He required that people include some specific elements in their narrative (a news delivery device, something spilling, a human element) and then gave us a month to complete our images before submitting them for critique.

I've been reading a lot of David duChemin's posts recently about making prints, which in turn have inspired me to make more prints and blog on my own about the effect it has on me.

Even before I knew what I was going to shoot, I knew I wanted to make a print for this assignment. Specifically, a platinum/palladium print.

I spent a few weeks getting the props and the model all geared up, we spent about three hours shooting, then another three or five hours working on the negative and printing. I shot everything digital, then we printed the negative on an inkjet printer, then into the darkroom (which isn't all that dark for palladium printing) and playing with chemistry to create the final print.


After the print dried, we scanned it (with a camera) and here you have the digital submission of the finished print.

My original hope was to mail the print in for my submission, hoping that the critique panel gets the same sense of wonder holding a physical print, but alas, they asked me just to stick with digital submission. Fair enough, I guess.

Anyway. Back to the original point: MAKE PRINTS, GET INSPIRED, SHARE THE LOVE!

Even if you can't get your instagram pictures printed in palladium (something I'm working on, but we'll talk about that later), you CAN get them put on some beautiful 100% recycled paper.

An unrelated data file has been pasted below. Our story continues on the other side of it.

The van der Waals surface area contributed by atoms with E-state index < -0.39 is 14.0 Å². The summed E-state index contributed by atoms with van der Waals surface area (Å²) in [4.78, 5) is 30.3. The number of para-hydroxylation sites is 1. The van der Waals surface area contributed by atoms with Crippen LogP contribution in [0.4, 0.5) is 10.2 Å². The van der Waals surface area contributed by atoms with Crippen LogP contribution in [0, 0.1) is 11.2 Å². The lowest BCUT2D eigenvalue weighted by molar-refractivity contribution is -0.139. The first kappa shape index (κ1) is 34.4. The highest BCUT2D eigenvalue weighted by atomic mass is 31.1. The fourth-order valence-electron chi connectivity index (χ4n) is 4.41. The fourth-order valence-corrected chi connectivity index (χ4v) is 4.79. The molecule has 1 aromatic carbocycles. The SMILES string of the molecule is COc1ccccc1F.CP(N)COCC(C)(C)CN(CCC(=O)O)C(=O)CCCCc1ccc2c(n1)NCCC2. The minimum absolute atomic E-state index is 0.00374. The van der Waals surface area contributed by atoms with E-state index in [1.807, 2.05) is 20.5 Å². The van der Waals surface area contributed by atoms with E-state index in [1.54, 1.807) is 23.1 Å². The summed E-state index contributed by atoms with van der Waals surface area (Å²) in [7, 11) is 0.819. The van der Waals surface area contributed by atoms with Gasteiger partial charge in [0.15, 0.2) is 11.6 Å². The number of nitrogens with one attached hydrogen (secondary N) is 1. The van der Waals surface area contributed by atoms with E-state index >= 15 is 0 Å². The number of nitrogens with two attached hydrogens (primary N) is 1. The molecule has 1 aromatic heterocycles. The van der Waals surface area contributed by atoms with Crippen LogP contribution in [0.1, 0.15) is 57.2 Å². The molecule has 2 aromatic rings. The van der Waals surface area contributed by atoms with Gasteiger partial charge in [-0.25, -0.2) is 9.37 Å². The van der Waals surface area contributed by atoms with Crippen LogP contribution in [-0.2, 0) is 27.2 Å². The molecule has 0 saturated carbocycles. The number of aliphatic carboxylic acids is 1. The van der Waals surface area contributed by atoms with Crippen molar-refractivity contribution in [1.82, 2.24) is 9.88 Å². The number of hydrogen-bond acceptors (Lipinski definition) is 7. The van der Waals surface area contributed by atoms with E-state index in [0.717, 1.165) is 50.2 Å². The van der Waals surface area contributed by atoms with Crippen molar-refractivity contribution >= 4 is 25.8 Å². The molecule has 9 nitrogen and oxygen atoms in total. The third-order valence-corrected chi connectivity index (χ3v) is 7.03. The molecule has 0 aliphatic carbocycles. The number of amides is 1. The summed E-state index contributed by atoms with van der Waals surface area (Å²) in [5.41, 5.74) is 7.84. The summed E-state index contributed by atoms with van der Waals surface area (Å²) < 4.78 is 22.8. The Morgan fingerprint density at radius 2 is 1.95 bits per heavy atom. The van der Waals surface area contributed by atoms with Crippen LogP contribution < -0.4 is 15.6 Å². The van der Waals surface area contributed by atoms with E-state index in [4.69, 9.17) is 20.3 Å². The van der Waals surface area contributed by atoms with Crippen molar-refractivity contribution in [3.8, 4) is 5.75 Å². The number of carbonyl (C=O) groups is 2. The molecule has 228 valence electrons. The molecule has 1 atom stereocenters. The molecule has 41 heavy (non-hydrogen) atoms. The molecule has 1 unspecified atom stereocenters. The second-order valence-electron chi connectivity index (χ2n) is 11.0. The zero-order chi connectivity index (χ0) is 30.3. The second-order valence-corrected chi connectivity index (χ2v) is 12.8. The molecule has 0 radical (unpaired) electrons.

Take a look at Artifact Uprising. They are based in Colorado, print on recycled paper, and they are turning out some incredible prints at very reasonable prices.

Tuesday, November 4, 2014

Camera Day Challenge

Yesterday was another randomly chosen Camera Day Challenge, where I encourage people to shoot with a few constraints (one camera, one lens) and post their pictures up the following day. Nothing fancy, just your everyday life.

I decided to play with a setting I don't use very often on my D300s. The Multiple Exposure setting allows you to overlap a bunch of exposures into one picture. I generally chose just two, but the camera will do many. Great for applying textures and colors in a very weird way.

Everything with the 35mm lens.

my favorite

Sunday, November 2, 2014

Freidlein Prairie in the Snow

A quick overnight up at Freidlein Prairie, in search of snow.

We stayed in the same campsite as the last time we were there. This time it rained and snowed all night and well into the morning.

Beautiful, and exactly the kind of relaxation we needed.